Premiering next month, "Giuliani Time" turns a critical lens on the former mayor's controversial tenure in New York before his reassuring leadership in the aftermath of the terrorist attacks elevated his reputation.
"I'm not claiming there's anything approaching objectivity about this film," director Kevin Keating said in an interview. "It's a corrective to the perception of Rudy and the miracle of crime reduction in New York, Rudy and the miracle of 9/11."
The film, made for about $1.5 million, is set to run at just one New York City theater for two weeks beginning May 12. But Keating said he hopes the reception, and Giuliani's rising political profile, will help it make its way onto screens around the country. A DVD version is set for release next fall.
Giuliani, who served two terms as mayor from 1994 to 2002, is depicted in a Machiavellian hothead who allowed police to trample civil liberties — particularly those of blacks, artists and welfare recipients — in the name of maintaining public order.
Among other things, the film suggests Giuliani was obsessed with ridding the city of "squeegee men" — homeless people who wash drivers' windshields and demand payment — but cared little about reducing poverty or creating jobs.
He is also painted as a moral hypocrite, one who threatened to pull public funding from a controversial art exhibit at the Brooklyn Museum but had no qualms about parading a mistress before the public.
The film gets its title from the case of Abner Louima, a Haitian immigrant sodomized with a broken broomstick by police in 1997. A police officer was said to have uttered, "It's Giuliani time" during the attack. The claim turned out to be false, but the phrase lived on, becoming shorthand for the heavy hand of the police department during Giuliani's tenure.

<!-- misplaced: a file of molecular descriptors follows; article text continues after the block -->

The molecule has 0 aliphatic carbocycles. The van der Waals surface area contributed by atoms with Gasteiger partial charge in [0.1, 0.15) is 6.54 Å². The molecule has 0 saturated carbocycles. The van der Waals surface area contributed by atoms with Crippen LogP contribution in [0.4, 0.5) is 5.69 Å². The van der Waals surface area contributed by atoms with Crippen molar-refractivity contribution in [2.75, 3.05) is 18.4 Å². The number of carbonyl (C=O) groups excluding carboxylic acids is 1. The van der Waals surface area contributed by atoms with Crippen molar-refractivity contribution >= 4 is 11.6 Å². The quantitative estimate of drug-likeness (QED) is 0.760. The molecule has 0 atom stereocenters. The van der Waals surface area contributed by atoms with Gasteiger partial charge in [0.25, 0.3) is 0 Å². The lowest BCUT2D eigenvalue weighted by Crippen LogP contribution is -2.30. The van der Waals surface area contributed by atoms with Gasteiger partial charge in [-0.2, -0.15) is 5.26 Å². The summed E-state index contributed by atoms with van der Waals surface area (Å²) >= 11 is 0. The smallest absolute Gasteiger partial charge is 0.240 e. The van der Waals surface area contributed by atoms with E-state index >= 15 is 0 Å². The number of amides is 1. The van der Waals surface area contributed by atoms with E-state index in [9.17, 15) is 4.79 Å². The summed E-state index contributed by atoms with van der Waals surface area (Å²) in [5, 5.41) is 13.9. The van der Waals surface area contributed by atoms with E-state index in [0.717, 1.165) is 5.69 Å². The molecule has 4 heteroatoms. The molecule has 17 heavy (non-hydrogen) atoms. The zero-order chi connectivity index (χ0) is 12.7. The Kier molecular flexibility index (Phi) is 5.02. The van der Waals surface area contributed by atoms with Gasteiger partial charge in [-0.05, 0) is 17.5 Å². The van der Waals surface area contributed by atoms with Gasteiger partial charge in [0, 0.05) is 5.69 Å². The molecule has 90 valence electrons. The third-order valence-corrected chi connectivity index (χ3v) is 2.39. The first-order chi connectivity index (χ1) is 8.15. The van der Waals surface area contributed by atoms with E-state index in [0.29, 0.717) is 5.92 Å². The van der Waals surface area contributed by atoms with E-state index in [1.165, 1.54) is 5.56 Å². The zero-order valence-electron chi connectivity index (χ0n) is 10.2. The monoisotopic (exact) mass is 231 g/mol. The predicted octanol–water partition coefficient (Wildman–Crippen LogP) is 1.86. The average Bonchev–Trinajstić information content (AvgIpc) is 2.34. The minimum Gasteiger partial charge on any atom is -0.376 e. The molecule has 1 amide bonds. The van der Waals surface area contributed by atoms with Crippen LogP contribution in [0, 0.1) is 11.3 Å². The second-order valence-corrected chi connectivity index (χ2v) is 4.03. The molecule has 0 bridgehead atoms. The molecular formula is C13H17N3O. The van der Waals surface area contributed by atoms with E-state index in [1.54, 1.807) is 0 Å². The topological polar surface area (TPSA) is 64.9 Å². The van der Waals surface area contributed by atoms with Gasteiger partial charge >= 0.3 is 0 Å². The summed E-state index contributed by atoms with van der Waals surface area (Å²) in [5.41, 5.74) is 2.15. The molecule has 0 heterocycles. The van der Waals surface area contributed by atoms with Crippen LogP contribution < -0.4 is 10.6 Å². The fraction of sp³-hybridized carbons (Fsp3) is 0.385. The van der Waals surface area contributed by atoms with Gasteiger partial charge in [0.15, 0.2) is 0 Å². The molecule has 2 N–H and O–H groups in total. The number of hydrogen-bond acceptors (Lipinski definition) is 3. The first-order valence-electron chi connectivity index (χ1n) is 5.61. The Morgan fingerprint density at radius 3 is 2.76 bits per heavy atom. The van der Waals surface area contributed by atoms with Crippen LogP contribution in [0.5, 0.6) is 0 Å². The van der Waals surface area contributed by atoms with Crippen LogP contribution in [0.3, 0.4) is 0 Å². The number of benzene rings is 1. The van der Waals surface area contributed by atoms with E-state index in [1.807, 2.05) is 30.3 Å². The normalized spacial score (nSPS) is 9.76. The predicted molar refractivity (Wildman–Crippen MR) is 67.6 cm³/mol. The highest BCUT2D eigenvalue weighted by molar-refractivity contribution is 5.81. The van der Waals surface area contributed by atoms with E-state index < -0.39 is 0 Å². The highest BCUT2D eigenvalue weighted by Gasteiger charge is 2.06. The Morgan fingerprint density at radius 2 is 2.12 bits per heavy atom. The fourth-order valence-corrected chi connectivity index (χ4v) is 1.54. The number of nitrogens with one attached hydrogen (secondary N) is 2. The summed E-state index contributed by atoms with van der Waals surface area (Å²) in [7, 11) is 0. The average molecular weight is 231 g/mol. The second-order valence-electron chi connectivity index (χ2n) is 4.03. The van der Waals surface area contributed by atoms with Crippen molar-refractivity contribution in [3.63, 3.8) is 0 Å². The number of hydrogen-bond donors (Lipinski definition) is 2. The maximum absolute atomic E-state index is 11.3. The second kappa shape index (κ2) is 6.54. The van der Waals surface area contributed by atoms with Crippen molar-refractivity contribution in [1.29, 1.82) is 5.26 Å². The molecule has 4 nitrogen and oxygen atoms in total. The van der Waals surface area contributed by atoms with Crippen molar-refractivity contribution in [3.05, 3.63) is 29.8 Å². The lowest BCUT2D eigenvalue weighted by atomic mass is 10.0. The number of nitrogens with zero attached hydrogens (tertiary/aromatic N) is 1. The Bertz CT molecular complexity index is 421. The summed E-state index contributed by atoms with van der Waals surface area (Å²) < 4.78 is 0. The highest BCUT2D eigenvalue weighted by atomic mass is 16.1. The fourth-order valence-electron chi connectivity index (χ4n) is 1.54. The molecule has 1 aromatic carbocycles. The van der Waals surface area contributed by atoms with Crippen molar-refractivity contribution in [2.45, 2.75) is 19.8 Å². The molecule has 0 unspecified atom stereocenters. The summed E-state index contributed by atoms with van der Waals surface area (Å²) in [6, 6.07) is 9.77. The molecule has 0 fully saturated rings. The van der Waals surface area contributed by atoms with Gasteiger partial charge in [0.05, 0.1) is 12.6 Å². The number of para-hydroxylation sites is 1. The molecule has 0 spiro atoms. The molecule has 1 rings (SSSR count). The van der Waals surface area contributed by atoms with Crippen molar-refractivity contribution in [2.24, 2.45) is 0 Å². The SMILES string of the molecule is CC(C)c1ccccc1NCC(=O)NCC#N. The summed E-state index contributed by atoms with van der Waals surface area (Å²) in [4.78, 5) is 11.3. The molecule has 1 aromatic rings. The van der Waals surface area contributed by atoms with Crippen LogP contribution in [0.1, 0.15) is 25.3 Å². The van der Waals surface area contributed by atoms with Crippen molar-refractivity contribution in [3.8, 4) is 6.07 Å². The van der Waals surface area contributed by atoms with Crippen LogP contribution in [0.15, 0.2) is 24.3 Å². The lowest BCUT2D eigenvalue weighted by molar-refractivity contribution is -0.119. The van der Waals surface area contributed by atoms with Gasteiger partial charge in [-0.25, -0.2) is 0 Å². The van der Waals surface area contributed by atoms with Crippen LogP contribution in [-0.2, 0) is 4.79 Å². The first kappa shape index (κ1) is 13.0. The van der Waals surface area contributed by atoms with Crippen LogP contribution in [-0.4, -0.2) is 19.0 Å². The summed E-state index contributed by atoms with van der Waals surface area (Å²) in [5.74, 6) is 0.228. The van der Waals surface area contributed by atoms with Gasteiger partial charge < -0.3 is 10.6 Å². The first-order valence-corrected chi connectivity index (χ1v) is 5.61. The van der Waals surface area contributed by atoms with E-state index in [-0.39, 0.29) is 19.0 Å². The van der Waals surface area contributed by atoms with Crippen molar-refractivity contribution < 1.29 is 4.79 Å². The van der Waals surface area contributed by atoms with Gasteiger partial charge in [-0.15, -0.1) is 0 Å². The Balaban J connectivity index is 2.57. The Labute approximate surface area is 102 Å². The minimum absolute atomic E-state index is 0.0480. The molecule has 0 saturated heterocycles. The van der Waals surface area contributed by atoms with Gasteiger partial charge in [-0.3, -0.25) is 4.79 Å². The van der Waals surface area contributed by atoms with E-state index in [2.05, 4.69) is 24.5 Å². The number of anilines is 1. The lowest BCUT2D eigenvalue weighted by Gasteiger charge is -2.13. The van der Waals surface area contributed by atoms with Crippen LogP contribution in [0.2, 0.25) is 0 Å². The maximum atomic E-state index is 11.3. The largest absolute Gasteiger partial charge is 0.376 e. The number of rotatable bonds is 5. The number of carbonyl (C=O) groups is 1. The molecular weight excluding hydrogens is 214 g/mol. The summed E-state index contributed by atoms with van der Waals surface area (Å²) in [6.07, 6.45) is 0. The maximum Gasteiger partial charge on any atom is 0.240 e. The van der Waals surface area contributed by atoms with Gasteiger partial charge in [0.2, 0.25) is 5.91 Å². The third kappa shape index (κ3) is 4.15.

Giuliani spokeswoman Sunny Mindel defended the former mayor.
"He is recognized as the mayor who led the city from being described as ungovernable to being an international symbol of urban renaissance," Mindel said. "Why? Because of the unprecedented record reductions in taxes, homicides and welfare numbers and the improvement in the quality of life for all New Yorkers."
Some analysts say the criticisms might actually help Giuliani among Republicans, many of whom are skeptical of his moderate views on abortion, gay rights and gun control.
"It'll make people realize he's not a liberal," said Fred Siegel, a Giuliani biographer and professor at Cooper Union. "And they'll ask, `So when is reducing crime, getting rid of squeegee guys and getting people off welfare a bad thing?'"
But Keating hopes his film changes the minds of voters who might be inclined to support Giuliani for president.
"Republicans see Giuliani on a white horse, the Napoleon in the corner, the hero of 9/11," Keating said. "But it's the biggest delusional lie ever put forward. The guy's a demagogue."
The film renders a harsh judgment of Giuliani through video footage and numerous interviews, some with former allies of the mayor.
Among the most startling comments come from Rudy Crew, a former New York City schools chancellor. "There's something very deeply pathological about Rudy's humanity," Crew says. "He was barren, completely emotionally barren, on the issue of race."
Siegel, for one, said the perception of the Giuliani administration as hostile to blacks and the disadvantaged is unfair.
"The biggest beneficiaries of Giuliani's policies were residents of the poorest neighborhoods," Siegel said. "Under Giuliani, crime in those neighborhoods went down and property values went up. Why isn't that an accomplishment?"